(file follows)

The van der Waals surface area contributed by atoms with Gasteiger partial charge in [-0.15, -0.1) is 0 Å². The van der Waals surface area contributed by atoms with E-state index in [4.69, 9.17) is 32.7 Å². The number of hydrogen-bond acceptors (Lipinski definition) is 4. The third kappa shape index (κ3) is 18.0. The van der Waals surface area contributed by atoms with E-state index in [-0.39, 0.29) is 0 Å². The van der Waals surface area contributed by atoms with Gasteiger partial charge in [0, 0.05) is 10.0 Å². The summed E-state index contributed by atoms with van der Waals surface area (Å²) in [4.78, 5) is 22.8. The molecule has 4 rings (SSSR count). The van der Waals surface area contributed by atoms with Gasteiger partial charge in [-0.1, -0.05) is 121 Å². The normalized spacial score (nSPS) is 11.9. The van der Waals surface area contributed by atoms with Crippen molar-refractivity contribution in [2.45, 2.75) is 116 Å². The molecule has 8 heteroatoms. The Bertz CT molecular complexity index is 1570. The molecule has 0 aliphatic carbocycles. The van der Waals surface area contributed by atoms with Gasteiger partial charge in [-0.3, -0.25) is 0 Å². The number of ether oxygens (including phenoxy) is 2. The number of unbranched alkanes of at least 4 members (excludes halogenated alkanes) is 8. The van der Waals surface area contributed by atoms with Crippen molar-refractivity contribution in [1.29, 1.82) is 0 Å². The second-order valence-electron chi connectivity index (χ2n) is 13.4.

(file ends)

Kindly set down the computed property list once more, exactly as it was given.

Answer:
The van der Waals surface area contributed by atoms with Gasteiger partial charge in [-0.15, -0.1) is 0 Å². The van der Waals surface area contributed by atoms with E-state index in [4.69, 9.17) is 32.7 Å². The number of hydrogen-bond acceptors (Lipinski definition) is 4. The third kappa shape index (κ3) is 18.0. The van der Waals surface area contributed by atoms with E-state index in [-0.39, 0.29) is 0 Å². The van der Waals surface area contributed by atoms with Gasteiger partial charge in [0, 0.05) is 10.0 Å². The summed E-state index contributed by atoms with van der Waals surface area (Å²) in [4.78, 5) is 22.8. The molecule has 4 rings (SSSR count). The van der Waals surface area contributed by atoms with Gasteiger partial charge in [-0.1, -0.05) is 121 Å². The normalized spacial score (nSPS) is 11.9. The van der Waals surface area contributed by atoms with Crippen molar-refractivity contribution in [2.45, 2.75) is 116 Å². The molecule has 8 heteroatoms. The Bertz CT molecular complexity index is 1570. The molecule has 0 aliphatic carbocycles. The van der Waals surface area contributed by atoms with Gasteiger partial charge in [-0.3, -0.25) is 0 Å². The number of ether oxygens (including phenoxy) is 2. The number of unbranched alkanes of at least 4 members (excludes halogenated alkanes) is 8. The van der Waals surface area contributed by atoms with Crippen molar-refractivity contribution in [1.29, 1.82) is 0 Å². The second-order valence-electron chi connectivity index (χ2n) is 13.4.